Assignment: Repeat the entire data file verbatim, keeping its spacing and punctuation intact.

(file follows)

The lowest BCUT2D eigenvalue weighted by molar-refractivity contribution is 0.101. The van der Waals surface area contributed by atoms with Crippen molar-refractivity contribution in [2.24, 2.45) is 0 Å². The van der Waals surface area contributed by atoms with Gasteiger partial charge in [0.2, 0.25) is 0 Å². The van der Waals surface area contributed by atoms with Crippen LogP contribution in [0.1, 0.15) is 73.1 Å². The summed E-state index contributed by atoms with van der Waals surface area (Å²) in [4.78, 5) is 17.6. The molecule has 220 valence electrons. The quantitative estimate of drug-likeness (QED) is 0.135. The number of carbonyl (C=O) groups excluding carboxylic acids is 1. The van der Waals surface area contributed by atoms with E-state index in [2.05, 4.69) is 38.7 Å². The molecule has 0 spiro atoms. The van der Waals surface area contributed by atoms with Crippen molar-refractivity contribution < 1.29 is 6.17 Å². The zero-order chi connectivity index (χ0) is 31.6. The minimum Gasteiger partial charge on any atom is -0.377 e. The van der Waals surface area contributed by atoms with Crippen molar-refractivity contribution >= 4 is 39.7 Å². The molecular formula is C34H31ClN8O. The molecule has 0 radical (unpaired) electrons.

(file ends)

The lowest BCUT2D eigenvalue weighted by molar-refractivity contribution is 0.101. The van der Waals surface area contributed by atoms with Crippen molar-refractivity contribution in [2.24, 2.45) is 0 Å². The van der Waals surface area contributed by atoms with Gasteiger partial charge in [0.2, 0.25) is 0 Å². The van der Waals surface area contributed by atoms with Crippen LogP contribution in [0.1, 0.15) is 73.1 Å². The summed E-state index contributed by atoms with van der Waals surface area (Å²) in [4.78, 5) is 17.6. The molecule has 220 valence electrons. The quantitative estimate of drug-likeness (QED) is 0.135. The number of carbonyl (C=O) groups excluding carboxylic acids is 1. The van der Waals surface area contributed by atoms with E-state index in [2.05, 4.69) is 38.7 Å². The molecule has 0 spiro atoms. The van der Waals surface area contributed by atoms with Crippen molar-refractivity contribution < 1.29 is 6.17 Å². The zero-order chi connectivity index (χ0) is 31.6. The minimum Gasteiger partial charge on any atom is -0.377 e. The van der Waals surface area contributed by atoms with Crippen molar-refractivity contribution >= 4 is 39.7 Å². The molecular formula is C34H31ClN8O. The molecule has 0 radical (unpaired) electrons.